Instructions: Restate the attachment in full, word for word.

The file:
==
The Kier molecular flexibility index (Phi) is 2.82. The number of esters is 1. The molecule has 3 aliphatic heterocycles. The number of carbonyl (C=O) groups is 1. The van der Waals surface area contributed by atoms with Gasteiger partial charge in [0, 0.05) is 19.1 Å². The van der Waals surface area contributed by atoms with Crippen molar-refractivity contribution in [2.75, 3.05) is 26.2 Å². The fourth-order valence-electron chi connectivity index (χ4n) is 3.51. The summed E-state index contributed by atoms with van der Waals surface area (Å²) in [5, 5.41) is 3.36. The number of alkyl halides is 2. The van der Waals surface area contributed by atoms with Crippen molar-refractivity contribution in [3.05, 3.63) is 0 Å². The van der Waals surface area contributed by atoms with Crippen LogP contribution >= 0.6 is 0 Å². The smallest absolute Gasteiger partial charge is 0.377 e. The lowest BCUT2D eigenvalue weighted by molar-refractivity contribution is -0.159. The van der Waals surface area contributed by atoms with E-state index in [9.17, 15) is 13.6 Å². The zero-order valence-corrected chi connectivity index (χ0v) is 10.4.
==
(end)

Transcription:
The Kier molecular flexibility index (Phi) is 2.82. The number of esters is 1. The molecule has 3 aliphatic heterocycles. The number of carbonyl (C=O) groups is 1. The van der Waals surface area contributed by atoms with Gasteiger partial charge in [0, 0.05) is 19.1 Å². The van der Waals surface area contributed by atoms with Crippen molar-refractivity contribution in [2.75, 3.05) is 26.2 Å². The fourth-order valence-electron chi connectivity index (χ4n) is 3.51. The summed E-state index contributed by atoms with van der Waals surface area (Å²) in [5, 5.41) is 3.36. The number of alkyl halides is 2. The van der Waals surface area contributed by atoms with Crippen molar-refractivity contribution in [3.05, 3.63) is 0 Å². The van der Waals surface area contributed by atoms with Crippen LogP contribution >= 0.6 is 0 Å². The smallest absolute Gasteiger partial charge is 0.377 e. The lowest BCUT2D eigenvalue weighted by molar-refractivity contribution is -0.159. The van der Waals surface area contributed by atoms with E-state index in [9.17, 15) is 13.6 Å². The zero-order valence-corrected chi connectivity index (χ0v) is 10.4.